During the Supergirl press junket at Comic-Con International: San Diego this summer, ComicBook.com joined a number of reporters in an interview with Mehcad Brooks, the True Blood and Glory Road actor set to play former Daily Planet photojournalist James Olsen, who has migrated to Supergirl's new hometown to work for Cat Grant, the publisher who also (unbeknownst to Cat) employs Superman's cousin.
As with many of the interviews Brooks has conducted since taking the job, it centered around the decision not only to take the longtime Superman supporting character and upgrade him to handsome leading man, but the decision also to make the traditionally red-haired and freckle-faced Olsen into a person of color.
Brooks shared some insight -- and a lot of jokes.
I think what reporter at this table wants to know is: What are Jimmy's ethics that he had Clark pose for that picture?
[Laughs] I've never gotten that; that's a good question.
Jimmy's an opportunist, obviously...!
No, I think he did what any one of you guys would do as a responsible journalist; he set the story up. My mom's a journalist so it's like, yeah. I feel good about that.
How early in the process did you realize that this James Olsen was going to be not only different from the one most fans would recognize, but kind of a key figure in the series?
Those are two separate answers for me. I'll answer the second one first and circle back.
A key element in the pilot? They told me. They were like, "Okay, he's not really in the pilot a lot but when it gets to the series, this is who he is, so on and so forth. Stuff I can't tell you guys right now. But it was exciting to know that I was going out for something that was so integral to it.
As far as changing the iconography, that it might be different? I realized that when they called me back: "Oh, y'all are...oh, for real? I just thought that was affirmative action, but y'all were paying attention when I talked? Cool cool cool."
Are there particular comics that you've read for research?
They gave me a couple to read. I read them, but it doesn't really apply to the James Olsen that we're going to create. We're definitely going to give it its respect, but we're transitioning him into the 21st Century.
Our great-grandfathers really had a monochromatic existence, no matter who they were, and they wrote what they knew. And I think we're writing something that is now, so we have a very cool new playground to play with and a canvas to paint, and I hope the fans who were loyal to Jimmy Olsen for the last 75 years can stick with us and enjoy what they see.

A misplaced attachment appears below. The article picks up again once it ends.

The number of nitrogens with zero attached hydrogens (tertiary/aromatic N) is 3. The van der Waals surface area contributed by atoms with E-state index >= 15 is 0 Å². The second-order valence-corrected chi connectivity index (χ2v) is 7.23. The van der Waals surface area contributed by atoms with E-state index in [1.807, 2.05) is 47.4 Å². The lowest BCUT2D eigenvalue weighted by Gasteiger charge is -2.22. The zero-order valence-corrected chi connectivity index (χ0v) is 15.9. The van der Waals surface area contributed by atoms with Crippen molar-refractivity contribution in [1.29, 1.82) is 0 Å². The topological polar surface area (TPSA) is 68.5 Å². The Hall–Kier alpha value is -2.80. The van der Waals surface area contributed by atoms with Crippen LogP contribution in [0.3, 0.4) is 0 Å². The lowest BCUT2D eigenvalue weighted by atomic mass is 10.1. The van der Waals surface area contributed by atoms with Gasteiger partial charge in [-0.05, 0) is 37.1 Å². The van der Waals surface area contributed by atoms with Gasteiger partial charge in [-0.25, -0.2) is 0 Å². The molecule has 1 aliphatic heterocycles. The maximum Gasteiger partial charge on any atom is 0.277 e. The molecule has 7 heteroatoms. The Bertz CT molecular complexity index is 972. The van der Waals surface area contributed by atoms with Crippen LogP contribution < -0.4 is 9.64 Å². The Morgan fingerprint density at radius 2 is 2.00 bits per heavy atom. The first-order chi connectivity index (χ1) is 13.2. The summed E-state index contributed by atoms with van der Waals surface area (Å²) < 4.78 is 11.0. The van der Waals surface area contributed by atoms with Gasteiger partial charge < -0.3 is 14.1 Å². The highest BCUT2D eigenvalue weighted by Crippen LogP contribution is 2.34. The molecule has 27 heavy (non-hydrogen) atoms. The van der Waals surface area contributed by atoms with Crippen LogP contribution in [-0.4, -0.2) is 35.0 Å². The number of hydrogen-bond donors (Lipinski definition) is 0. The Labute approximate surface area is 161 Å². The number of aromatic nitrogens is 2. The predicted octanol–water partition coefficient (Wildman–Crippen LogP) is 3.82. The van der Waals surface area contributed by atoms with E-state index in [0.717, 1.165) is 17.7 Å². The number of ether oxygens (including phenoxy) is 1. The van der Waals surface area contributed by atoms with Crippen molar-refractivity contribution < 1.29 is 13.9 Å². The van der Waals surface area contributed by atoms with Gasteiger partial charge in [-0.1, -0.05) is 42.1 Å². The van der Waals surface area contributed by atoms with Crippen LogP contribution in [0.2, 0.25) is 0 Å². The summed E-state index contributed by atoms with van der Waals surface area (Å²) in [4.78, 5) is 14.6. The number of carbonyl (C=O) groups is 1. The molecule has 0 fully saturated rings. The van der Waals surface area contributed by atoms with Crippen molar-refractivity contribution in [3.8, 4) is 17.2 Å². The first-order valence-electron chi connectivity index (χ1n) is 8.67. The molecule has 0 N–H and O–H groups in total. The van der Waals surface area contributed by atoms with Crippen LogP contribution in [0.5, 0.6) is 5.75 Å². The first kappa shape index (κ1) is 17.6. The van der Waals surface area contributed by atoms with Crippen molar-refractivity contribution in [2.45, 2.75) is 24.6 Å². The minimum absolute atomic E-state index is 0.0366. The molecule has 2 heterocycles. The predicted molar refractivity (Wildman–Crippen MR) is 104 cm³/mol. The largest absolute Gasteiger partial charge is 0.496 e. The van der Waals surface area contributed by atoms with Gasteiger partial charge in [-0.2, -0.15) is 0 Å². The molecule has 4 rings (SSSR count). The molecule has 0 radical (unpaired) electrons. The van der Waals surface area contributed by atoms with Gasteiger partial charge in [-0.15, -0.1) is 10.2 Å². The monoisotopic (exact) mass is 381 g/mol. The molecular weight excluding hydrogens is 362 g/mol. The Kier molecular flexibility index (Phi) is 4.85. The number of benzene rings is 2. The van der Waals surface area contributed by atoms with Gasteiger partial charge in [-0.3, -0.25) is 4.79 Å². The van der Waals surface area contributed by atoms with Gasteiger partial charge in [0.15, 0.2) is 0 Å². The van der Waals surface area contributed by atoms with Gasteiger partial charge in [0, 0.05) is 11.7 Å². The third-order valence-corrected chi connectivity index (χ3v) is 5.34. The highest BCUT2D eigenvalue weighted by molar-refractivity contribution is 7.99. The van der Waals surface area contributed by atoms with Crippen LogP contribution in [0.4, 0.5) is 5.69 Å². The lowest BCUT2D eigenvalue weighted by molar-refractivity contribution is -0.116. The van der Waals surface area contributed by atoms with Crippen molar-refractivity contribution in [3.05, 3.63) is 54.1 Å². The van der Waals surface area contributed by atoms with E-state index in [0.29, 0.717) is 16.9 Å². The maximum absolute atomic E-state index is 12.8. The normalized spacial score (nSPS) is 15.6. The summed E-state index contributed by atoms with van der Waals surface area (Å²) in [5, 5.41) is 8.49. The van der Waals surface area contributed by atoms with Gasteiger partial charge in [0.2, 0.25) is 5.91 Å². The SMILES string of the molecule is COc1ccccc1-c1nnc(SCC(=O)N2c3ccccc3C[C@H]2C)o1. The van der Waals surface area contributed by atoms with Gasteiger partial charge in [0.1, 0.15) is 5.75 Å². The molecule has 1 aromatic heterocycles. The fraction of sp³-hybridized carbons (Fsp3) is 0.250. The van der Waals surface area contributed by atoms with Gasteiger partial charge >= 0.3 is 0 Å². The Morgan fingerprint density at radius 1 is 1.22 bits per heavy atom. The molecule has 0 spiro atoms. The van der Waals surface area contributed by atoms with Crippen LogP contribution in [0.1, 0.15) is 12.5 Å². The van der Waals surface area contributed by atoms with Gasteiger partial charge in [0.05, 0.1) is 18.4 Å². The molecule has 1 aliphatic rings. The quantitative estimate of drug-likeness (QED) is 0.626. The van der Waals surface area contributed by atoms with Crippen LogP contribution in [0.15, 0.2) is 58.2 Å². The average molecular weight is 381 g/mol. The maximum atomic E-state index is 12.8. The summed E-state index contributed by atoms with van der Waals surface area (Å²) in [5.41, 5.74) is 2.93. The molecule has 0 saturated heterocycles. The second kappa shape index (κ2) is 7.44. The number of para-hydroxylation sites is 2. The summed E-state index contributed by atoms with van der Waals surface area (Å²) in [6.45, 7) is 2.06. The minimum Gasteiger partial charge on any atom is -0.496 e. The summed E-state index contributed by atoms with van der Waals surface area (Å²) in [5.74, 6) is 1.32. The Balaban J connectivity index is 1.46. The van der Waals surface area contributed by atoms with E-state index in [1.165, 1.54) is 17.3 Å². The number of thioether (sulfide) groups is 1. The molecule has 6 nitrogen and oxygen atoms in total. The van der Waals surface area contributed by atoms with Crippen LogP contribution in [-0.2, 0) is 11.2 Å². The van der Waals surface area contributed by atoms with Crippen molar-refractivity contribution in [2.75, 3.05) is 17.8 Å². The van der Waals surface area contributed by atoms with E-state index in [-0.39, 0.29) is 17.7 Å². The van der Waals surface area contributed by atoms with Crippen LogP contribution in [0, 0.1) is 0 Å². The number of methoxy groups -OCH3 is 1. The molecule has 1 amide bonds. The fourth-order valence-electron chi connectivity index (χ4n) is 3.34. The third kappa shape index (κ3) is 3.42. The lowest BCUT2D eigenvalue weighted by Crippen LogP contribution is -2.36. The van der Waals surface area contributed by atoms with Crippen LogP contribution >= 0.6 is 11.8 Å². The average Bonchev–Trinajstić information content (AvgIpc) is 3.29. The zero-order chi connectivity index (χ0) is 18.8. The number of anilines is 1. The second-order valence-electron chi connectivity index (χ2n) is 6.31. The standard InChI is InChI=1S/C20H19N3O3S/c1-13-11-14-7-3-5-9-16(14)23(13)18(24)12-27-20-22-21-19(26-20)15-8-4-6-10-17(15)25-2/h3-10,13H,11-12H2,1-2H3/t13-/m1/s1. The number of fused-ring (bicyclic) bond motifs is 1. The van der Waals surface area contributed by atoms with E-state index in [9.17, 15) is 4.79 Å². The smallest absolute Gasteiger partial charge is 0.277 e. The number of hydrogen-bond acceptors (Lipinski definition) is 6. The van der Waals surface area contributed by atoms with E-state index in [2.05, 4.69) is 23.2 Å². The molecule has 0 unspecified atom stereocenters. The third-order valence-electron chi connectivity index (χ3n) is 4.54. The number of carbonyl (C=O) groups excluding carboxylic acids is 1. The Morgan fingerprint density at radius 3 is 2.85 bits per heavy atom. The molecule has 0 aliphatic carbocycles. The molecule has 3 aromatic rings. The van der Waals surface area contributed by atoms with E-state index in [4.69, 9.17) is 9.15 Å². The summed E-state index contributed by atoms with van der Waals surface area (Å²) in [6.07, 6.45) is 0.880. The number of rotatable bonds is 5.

What do you think of making him such a different character now? He's much more confident and completely different.
This is what happens when somebody goes to Superman Confidence Boot Camp. You hang around with Superman long enough, it's going to rub off on you. You're going to gain some confidence, lift some weights, dress a little bit different, take the bowtie off, maybe? You go to the bar, girls are going to be like, "Hey, what do you do?" "I hang out with Superman."
That works, by the way. [Laughs]
I'm excited, man. I know it's going to be different, it might be hard for some people to swallow, but just...get your gag reflex ready, I don't know. Just swallow it. It's going to be good. It's going to be really cool.
Are you excited for the second half of the season, when every third question isn't "Why does Jimmy have to be a person of color?"
I haven't gotten that question that often. I mean, he doesn't have to be; he never has been. This is the first time we're doing it.
To me, that just means that in this country that we're headed in the right direction. It sounds corny, but I'm a corny guy: it does go to show you, if you're a naysayer and you don't think things are changing, all you have to do is look around and we're becoming more accepting of people, whoever they are. It doesn't matter what they look like. It's like "judging people by the content of their character," right? The content of the scene. And I'm just really happy and proud of Warner Bros., of DC Comics, of CBS, to have done this and to be part of a progressive change.
Me, growing up as a kid, I didn't have anybody to look to. One time I dressed up as Superman and one of my friends' parents told me, "You can't be Superman; you're black." Ten years old, nine years old, and I'm like, "Well, he's from Krypton, so he's probably not white either, right? He's an alien." That was my thought process: he's not from Earth, and so it just goes to show, that mentality I think is leaving us and I'm really happy to be part of the fact that there's going to be little kids that look like me, who can now look at somebody and be like, "I can be like that." So I'm not sick of that question, actually. I'd like to answer it more."